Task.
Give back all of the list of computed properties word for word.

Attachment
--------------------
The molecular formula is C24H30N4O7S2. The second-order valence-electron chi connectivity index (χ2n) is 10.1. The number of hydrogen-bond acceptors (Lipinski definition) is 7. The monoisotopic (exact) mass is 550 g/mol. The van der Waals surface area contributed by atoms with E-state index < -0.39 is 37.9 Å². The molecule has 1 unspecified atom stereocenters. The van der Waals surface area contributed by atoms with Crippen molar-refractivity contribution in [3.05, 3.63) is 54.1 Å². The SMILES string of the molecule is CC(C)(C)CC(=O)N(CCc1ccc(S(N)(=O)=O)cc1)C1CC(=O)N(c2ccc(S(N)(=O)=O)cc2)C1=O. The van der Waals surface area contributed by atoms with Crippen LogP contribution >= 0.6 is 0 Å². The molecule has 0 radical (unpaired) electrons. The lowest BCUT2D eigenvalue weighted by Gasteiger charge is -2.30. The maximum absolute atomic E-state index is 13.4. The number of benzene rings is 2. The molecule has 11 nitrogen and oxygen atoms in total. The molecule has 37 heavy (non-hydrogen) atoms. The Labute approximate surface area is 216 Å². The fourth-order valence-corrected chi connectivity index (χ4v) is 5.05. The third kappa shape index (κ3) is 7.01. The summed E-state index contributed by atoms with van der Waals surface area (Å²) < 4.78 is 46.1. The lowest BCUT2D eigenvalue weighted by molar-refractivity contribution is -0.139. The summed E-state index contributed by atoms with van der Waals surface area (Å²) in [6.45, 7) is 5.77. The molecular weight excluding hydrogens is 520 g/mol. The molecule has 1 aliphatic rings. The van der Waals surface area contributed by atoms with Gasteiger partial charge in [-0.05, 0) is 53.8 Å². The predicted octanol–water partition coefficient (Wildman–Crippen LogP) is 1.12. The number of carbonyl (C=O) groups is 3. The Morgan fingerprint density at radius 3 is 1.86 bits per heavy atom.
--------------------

The molecular formula is C24H30N4O7S2. The second-order valence-electron chi connectivity index (χ2n) is 10.1. The number of hydrogen-bond acceptors (Lipinski definition) is 7. The monoisotopic (exact) mass is 550 g/mol. The van der Waals surface area contributed by atoms with E-state index < -0.39 is 37.9 Å². The molecule has 1 unspecified atom stereocenters. The van der Waals surface area contributed by atoms with Crippen molar-refractivity contribution in [3.05, 3.63) is 54.1 Å². The SMILES string of the molecule is CC(C)(C)CC(=O)N(CCc1ccc(S(N)(=O)=O)cc1)C1CC(=O)N(c2ccc(S(N)(=O)=O)cc2)C1=O. The van der Waals surface area contributed by atoms with Crippen LogP contribution >= 0.6 is 0 Å². The molecule has 0 radical (unpaired) electrons. The lowest BCUT2D eigenvalue weighted by Gasteiger charge is -2.30. The maximum absolute atomic E-state index is 13.4. The number of benzene rings is 2. The molecule has 11 nitrogen and oxygen atoms in total. The molecule has 37 heavy (non-hydrogen) atoms. The Labute approximate surface area is 216 Å². The fourth-order valence-corrected chi connectivity index (χ4v) is 5.05. The third kappa shape index (κ3) is 7.01. The summed E-state index contributed by atoms with van der Waals surface area (Å²) < 4.78 is 46.1. The lowest BCUT2D eigenvalue weighted by molar-refractivity contribution is -0.139. The summed E-state index contributed by atoms with van der Waals surface area (Å²) in [6.45, 7) is 5.77. The molecular weight excluding hydrogens is 520 g/mol. The molecule has 1 aliphatic rings. The van der Waals surface area contributed by atoms with Gasteiger partial charge in [-0.05, 0) is 53.8 Å². The predicted octanol–water partition coefficient (Wildman–Crippen LogP) is 1.12. The number of carbonyl (C=O) groups is 3. The Morgan fingerprint density at radius 3 is 1.86 bits per heavy atom.